The president specifically endorsed an end to segregated housing and schools, calling it an essential element of lasting peace.
"If towns remain divided — if Catholics have their schools and buildings, and Protestants have theirs, if we can't see ourselves in one another, if fear or resentment are allowed to harden — that too encourages division. It discourages cooperation," Obama said.
One symbol of that effort to end the segregation was on display as Obama spoke to an audience that brought together students from both faiths, effectively integrating Northern Ireland's schoolchildren if just for a morning. Later, in Enniskillen, Obama and Cameron rolled up their sleeves at one of Northern Ireland's first integrated schools, talking hunger and poverty with children who were studying the G-8.
Drawing on America's own imperfect battle with segregation, Obama recalled how well over a century after the U.S. Civil War, the nation he leads is still not fully united. His own parents — a white woman from Kansas and a black man from Kenya — would not have been able to marry in some states, Obama said, and he would have had a hard time casting a ballot, let alone running for office.
"But over time, laws changed, and hearts and minds changed, sometimes driven by courageous lawmakers, but more often driven by committed citizens," he said.
Though Obama did not specifically mention Syria, his remarks on Northern Ireland recalled the fierce conflict there that has so far resulted in 93,000 deaths. For those looking for a way out of conflict, Obama said Northern Ireland is "proof of what is possible."
Obama and other G-8 leaders were expected to discuss Syria Monday night over a working dinner. Obama will be looking to Britain and France to join him in sending weapons to the Syrian opposition.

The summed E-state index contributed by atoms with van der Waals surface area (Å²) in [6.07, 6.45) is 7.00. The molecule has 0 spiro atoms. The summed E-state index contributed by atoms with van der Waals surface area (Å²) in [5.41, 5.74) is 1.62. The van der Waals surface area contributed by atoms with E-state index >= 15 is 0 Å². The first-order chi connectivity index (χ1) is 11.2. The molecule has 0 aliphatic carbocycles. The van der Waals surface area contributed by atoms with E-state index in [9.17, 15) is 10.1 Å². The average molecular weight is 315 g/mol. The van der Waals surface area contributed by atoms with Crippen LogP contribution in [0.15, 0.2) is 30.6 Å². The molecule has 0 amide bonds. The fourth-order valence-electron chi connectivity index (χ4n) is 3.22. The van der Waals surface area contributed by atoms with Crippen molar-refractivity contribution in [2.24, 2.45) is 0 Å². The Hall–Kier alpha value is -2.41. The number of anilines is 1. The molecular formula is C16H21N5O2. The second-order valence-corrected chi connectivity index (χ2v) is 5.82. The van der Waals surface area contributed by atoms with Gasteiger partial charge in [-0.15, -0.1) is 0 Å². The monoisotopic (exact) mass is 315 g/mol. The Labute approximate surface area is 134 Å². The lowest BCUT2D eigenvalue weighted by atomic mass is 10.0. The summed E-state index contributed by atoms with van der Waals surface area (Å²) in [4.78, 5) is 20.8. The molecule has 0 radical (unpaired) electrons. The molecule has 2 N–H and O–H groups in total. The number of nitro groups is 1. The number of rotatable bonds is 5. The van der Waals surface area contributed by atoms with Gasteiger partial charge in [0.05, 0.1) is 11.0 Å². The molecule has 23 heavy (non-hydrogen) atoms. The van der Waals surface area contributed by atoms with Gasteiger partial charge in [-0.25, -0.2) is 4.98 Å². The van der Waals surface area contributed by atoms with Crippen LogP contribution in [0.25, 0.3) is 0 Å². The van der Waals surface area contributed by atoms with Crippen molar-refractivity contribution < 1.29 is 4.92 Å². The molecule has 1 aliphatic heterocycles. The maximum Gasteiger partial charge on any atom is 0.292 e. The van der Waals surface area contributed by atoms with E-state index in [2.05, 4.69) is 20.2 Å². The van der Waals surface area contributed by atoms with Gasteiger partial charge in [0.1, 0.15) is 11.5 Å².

Casting a shadow over the summit are new revelations by the Guardian newspaper that the British eavesdropping agency GCHQ repeatedly hacked into foreign diplomats' phones and emails when the U.K. hosted international conferences, including a 2009 Group of 20 summit in London. The report follows recent disclosures about the U.S. government's own surveillance programs and could lead to awkward conversation as the leaders open another international gathering that Britain is hosting.
Despite an agenda devoted to trade, economic growth and international tax issues, the G-8 will be eclipsed by discussions over how to address the two-year-old civil war in Syria and the decision by the United States to begin supplying rebels with military aid.
Obama's meeting with Russia's Putin later Monday will highlight the rift between their countries in addressing fierce fighting in Syria. While Putin has called for negotiated peace talks, he has not called for Syrian President Bashar Assad to leave power, and he remains one of Assad's strongest political and military allies.
In a likely preview of his discussions with Obama, Putin defended Russia's continuing supply of weapons to Assad's military Sunday and said Russia was providing arms "to the legitimate government of Syria in full conformity with the norms of international law."
The White House is not expecting any breakthrough with Putin on Syria during Putin's meeting with Obama.
Obama is making his first visit to Northern Ireland, though he visited the neighboring Republic of Ireland in 2011. That trip included a public speech in the center of Dublin, as well as a stop in the village of Moneygall, where Obama's great-great-great grandfather was born. The president called that visit "magical."
First lady Michelle Obama and daughters Malia and Sasha, who also made the trip from Washington, were to spend Monday and Tuesday in Dublin while the president attended the G-8 summit. Later Tuesday, the first family departs for Germany, where the president will meet with Chancellor Angela Merkel and speak at the Brandenburg Gate.
Associated Press writers Julie Pace in Sligo, Ireland, and Shawn Pogatchnik in Enniskillen contributed to this report.